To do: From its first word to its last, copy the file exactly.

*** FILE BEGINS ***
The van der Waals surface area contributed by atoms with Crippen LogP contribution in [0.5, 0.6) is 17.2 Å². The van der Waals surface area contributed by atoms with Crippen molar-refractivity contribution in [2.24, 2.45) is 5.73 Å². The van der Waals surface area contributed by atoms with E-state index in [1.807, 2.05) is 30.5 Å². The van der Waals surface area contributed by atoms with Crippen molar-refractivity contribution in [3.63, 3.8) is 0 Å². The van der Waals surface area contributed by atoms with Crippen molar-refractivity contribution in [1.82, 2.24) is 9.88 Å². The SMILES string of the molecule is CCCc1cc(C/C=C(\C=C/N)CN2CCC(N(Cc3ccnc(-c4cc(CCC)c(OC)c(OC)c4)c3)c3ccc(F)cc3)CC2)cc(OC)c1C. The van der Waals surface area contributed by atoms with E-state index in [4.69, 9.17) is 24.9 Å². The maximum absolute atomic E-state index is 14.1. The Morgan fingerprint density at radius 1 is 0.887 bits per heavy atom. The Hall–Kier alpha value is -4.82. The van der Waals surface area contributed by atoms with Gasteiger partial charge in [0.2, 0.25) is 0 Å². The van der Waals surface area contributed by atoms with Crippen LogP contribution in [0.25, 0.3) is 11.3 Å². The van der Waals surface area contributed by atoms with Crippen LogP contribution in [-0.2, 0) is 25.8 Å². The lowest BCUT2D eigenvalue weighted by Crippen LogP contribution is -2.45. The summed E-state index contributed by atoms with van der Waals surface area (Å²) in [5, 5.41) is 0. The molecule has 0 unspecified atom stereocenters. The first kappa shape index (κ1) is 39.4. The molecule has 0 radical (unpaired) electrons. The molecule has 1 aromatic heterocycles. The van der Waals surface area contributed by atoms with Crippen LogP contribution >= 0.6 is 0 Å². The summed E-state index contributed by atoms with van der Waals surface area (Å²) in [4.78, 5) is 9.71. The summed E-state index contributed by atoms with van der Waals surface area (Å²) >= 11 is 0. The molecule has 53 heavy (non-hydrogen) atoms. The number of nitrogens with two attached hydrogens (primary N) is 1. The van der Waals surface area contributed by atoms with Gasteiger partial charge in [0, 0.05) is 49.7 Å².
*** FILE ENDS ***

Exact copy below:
The van der Waals surface area contributed by atoms with Crippen LogP contribution in [0.5, 0.6) is 17.2 Å². The van der Waals surface area contributed by atoms with Crippen molar-refractivity contribution in [2.24, 2.45) is 5.73 Å². The van der Waals surface area contributed by atoms with E-state index in [1.807, 2.05) is 30.5 Å². The van der Waals surface area contributed by atoms with Crippen molar-refractivity contribution in [3.63, 3.8) is 0 Å². The van der Waals surface area contributed by atoms with Crippen molar-refractivity contribution in [1.82, 2.24) is 9.88 Å². The SMILES string of the molecule is CCCc1cc(C/C=C(\C=C/N)CN2CCC(N(Cc3ccnc(-c4cc(CCC)c(OC)c(OC)c4)c3)c3ccc(F)cc3)CC2)cc(OC)c1C. The van der Waals surface area contributed by atoms with E-state index in [4.69, 9.17) is 24.9 Å². The maximum absolute atomic E-state index is 14.1. The Morgan fingerprint density at radius 1 is 0.887 bits per heavy atom. The Hall–Kier alpha value is -4.82. The van der Waals surface area contributed by atoms with Gasteiger partial charge in [0.2, 0.25) is 0 Å². The van der Waals surface area contributed by atoms with Crippen LogP contribution in [0.25, 0.3) is 11.3 Å². The van der Waals surface area contributed by atoms with Crippen LogP contribution in [-0.2, 0) is 25.8 Å². The lowest BCUT2D eigenvalue weighted by Crippen LogP contribution is -2.45. The summed E-state index contributed by atoms with van der Waals surface area (Å²) in [5, 5.41) is 0. The molecule has 0 unspecified atom stereocenters. The first kappa shape index (κ1) is 39.4. The molecule has 0 radical (unpaired) electrons. The molecule has 1 aromatic heterocycles. The van der Waals surface area contributed by atoms with Crippen LogP contribution >= 0.6 is 0 Å². The summed E-state index contributed by atoms with van der Waals surface area (Å²) in [4.78, 5) is 9.71. The summed E-state index contributed by atoms with van der Waals surface area (Å²) >= 11 is 0. The molecule has 53 heavy (non-hydrogen) atoms. The number of nitrogens with two attached hydrogens (primary N) is 1. The van der Waals surface area contributed by atoms with Gasteiger partial charge in [0, 0.05) is 49.7 Å².